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WAYS TO REACH STUDENTS WITH TRAUMA

Did you know that the rates of childhood trauma in America have spiked during the last decade? Children are experiencing greater levels of traumatic situations and it’s having a severe impact on their ability to function properly in the school environment. In many cases, it goes unrecognized as most teachers are not properly trained to be able to handle such situations.


Traditionally, children dealing with trauma are seen as unruly and display behavior that is unacceptable. However, recent reports by JAMA Pediatrics indicate that acting out, inability to concentrate, social problems are all possible indicators that a child is experiencing trauma. According to the National Center for Mental Health Promotion and Youth Violence Prevention, 12.5% of 0-5 years old American kids have witnessed some form of a traumatic event: even worst, 24.1% of these kids had experienced the event again before they began kindergarten.


Children with difficult behavior can have a negative impact on other children in the classroom, and they may become a source of trauma to other students. Therefore, teachers and other school staff members need to take a trauma-sensitive approach in order to improve the school environment for themselves, the traumatized students, and the other students: thereby improving the overall learning experience.

Here are some simple tips that you can use to reach students with trauma:


Seek to Understand your Students Behavior

Children who have or are experiencing trauma often times display it in different ways. You may have a typically students that acts out aggressively, or a shy and reserved student that afraid to speak that can both be experience some level of trauma.  As an educator training yourself to be sensitive to recognize traumatized children will make a meaningful impact on you and in the life of the traumatized child.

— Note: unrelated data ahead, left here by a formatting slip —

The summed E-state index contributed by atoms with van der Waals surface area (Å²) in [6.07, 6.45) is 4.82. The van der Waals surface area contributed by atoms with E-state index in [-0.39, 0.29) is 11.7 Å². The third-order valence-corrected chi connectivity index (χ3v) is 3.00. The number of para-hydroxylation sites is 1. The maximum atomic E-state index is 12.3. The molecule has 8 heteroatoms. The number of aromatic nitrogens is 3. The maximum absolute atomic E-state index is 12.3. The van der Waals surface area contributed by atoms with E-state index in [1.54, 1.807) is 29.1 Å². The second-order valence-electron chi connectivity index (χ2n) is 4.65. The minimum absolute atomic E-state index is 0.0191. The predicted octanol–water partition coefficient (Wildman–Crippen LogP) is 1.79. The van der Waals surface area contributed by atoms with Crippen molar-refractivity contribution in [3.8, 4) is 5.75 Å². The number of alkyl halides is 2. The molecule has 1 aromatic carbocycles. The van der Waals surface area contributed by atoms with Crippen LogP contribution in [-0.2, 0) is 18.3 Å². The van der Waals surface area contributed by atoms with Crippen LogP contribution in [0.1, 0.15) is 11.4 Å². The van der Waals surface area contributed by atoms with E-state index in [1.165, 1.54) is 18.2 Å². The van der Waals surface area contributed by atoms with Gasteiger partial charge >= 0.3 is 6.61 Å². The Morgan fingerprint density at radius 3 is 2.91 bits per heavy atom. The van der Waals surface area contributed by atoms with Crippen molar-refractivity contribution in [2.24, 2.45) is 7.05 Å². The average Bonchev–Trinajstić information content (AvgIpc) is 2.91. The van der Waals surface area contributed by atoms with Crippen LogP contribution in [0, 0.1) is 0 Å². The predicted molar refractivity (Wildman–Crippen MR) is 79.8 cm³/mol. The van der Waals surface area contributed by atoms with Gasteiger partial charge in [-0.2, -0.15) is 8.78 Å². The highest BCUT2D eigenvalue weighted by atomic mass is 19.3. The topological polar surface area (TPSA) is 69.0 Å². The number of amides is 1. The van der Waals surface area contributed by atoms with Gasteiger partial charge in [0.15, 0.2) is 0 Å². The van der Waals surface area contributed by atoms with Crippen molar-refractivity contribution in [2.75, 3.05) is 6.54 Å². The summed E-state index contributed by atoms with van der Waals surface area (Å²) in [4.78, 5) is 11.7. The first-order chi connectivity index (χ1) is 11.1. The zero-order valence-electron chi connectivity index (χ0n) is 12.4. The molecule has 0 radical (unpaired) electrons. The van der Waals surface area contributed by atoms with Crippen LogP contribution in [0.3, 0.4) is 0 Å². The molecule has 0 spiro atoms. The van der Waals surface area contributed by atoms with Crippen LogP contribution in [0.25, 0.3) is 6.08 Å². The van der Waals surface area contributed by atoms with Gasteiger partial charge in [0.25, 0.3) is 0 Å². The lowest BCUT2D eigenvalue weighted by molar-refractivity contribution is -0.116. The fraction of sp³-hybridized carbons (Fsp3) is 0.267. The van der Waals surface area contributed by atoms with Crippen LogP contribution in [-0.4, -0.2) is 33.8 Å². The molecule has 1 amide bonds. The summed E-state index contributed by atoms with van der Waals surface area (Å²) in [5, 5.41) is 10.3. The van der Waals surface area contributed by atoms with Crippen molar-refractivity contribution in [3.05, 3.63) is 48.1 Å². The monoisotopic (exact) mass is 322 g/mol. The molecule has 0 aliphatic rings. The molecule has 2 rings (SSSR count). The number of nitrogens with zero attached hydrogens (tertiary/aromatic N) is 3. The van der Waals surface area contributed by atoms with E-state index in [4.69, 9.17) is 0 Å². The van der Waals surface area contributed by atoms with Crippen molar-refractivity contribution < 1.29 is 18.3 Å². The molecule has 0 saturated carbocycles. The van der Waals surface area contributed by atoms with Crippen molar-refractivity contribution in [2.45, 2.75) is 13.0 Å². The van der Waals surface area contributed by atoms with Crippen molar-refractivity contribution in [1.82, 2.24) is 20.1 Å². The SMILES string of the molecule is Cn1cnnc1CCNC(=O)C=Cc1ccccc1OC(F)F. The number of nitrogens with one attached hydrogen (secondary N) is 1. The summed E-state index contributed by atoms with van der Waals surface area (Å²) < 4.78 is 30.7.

Build Relationship with your students

Many children experiencing trauma have a low sense of worth and they may have difficulty trusting adults . Sometimes the most challenging students need to build their confidence before they can trust. As an educator, you can foster an environment of trust by creating an environment in which your students feel safe and accepted. You can do this by taking time to get to know your students, taking interests in their hobbies, and their life. It would not be an easy task, but as educators we need to reach our students by doing this it can change their life.


Key Triggers for Students Impacted by Trauma

  • Lack of person power or control

  • Unexpected change

  • Feeling threatened or attacked

  • Feeling vulnerable or frightened

  • Feeling shame

  • Positive feeling

Impact of Trauma on Learning

  • Affect dysregulation

  • Reduced cognitive capacity

  • Difficulties with memory

  • Language delays

  • Attachment difficulties

  • Poor relationship with peers






Reference Links

National Center for Mental Health Promotion and Youth Violence Prevention, “Childhood Trauma and Its Effect on Healthy Development,” July 2012 (http://sshs.promoteprevent.org/sites/default/files/trauma_brief_in_final.pdf)

JAMA Pediatrics, May 2013 (http://www.unh.edu/ccrc/pdf/05-13%20PED%20childhood%20exposure%20to%20violence.pdf)

http://www.recognizetrauma.org/statistics.php

https://greatergood.berkeley.edu/article/item/the_silent_epidemic_in_our_classrooms

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